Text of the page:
Upskilling 101 (Definition, Examples, Implications)

by Doc Kane
Updated: February 21, 2022

The future of work is now, and that means we’ve got to be on our toes as we look toward it. Things we embrace as the norm now will change, and things we feel are new today will be outdated and gone before we get used to using them. I see this every day in sales and marketing tech, in education and in the medical aging care clients I help support. So what can we do about it? A primer on reskilling is just ahead.

Upskilling may be a term you’re hearing as of late, but you might not be so familiar with it’s meaning. Does it just meaning learning new skills? And, how might it apply to you? Over the next few years, we’re going to be hearing a lot about reskilling and how it relates to the stability of the job market, and jobs as we know them today. If you’re over the age of fifty as I am, or rapidly approaching that milestone, preparing yourself for the inevitability of your new role in the world of business is something you’ll want to be keenly aware of, as it will most certainly be affecting you. Perhaps, painfully so.

1. Is all this upskilling and reskilling stuff new?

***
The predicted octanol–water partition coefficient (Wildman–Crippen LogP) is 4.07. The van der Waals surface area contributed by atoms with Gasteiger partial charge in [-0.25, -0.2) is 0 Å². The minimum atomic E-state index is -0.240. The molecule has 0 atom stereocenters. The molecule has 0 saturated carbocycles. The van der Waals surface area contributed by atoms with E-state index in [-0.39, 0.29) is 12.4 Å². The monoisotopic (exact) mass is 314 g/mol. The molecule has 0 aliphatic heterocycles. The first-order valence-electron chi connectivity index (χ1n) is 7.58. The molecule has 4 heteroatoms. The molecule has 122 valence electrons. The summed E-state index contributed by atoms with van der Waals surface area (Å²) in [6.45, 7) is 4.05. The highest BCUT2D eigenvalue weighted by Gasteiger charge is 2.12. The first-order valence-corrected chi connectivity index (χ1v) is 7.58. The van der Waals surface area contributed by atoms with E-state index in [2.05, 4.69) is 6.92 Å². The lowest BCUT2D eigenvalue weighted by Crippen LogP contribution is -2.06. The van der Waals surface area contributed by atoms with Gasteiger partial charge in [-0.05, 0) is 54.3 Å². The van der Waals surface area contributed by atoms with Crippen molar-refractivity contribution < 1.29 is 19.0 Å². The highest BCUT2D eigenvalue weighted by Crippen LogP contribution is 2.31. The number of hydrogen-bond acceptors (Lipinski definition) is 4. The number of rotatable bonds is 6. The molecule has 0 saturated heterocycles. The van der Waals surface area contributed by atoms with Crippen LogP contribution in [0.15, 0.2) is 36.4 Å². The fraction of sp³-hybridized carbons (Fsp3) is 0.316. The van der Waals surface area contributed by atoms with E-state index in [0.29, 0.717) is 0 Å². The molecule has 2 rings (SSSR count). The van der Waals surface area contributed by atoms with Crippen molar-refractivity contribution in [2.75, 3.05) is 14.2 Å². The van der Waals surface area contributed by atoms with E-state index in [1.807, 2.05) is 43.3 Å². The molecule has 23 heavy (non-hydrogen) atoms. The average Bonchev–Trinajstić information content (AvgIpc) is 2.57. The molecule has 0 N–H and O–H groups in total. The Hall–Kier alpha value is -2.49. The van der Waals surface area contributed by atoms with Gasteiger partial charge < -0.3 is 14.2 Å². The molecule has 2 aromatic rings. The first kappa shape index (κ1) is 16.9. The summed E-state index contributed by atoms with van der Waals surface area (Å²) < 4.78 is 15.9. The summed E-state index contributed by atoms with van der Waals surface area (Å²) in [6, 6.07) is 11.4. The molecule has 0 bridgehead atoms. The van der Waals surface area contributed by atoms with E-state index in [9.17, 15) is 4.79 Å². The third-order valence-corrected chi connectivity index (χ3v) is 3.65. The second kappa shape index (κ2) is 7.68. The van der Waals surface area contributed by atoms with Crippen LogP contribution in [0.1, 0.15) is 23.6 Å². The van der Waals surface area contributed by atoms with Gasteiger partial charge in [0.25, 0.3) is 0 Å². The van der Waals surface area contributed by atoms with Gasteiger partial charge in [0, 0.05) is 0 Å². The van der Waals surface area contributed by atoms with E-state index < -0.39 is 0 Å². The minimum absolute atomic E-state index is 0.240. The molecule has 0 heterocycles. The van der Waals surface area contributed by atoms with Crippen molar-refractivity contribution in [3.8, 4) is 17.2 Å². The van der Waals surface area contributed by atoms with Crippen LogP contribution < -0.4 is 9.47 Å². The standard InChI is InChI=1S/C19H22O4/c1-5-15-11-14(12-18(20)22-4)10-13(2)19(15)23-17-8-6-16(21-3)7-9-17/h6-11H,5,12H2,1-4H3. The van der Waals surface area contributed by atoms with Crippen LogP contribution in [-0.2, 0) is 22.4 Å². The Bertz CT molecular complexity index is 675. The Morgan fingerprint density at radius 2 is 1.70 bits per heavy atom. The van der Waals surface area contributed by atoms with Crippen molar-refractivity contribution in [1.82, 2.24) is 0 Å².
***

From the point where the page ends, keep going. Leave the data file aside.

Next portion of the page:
Feel as though all this talk about a reskilling revolution, is nothing new? Well, you’d be mostly right. The need to adopt new essential skills, and close skills gaps is a concept that is everlasting. Speed here is the concern. Such changes often take place over decades, if not generalizations as societies have introduced various forms of automation and outsourcing, but these days, everything it seems is happening in tandem. Just ask the world economic forum. Or, an older aunt or uncle. Or, me.

If you’re still of working age, you’ve no doubt noticed the subtle changes that are about. Technology bring with it many gifts, but it also removes a number in it’s wake. Sometimes, more than we’d like. Myself, a kid who grew up in the seventies and eighties, I’m keenly aware of how what used to be the norm for me is so distant a memory, that some days I forget things I did were even things to do.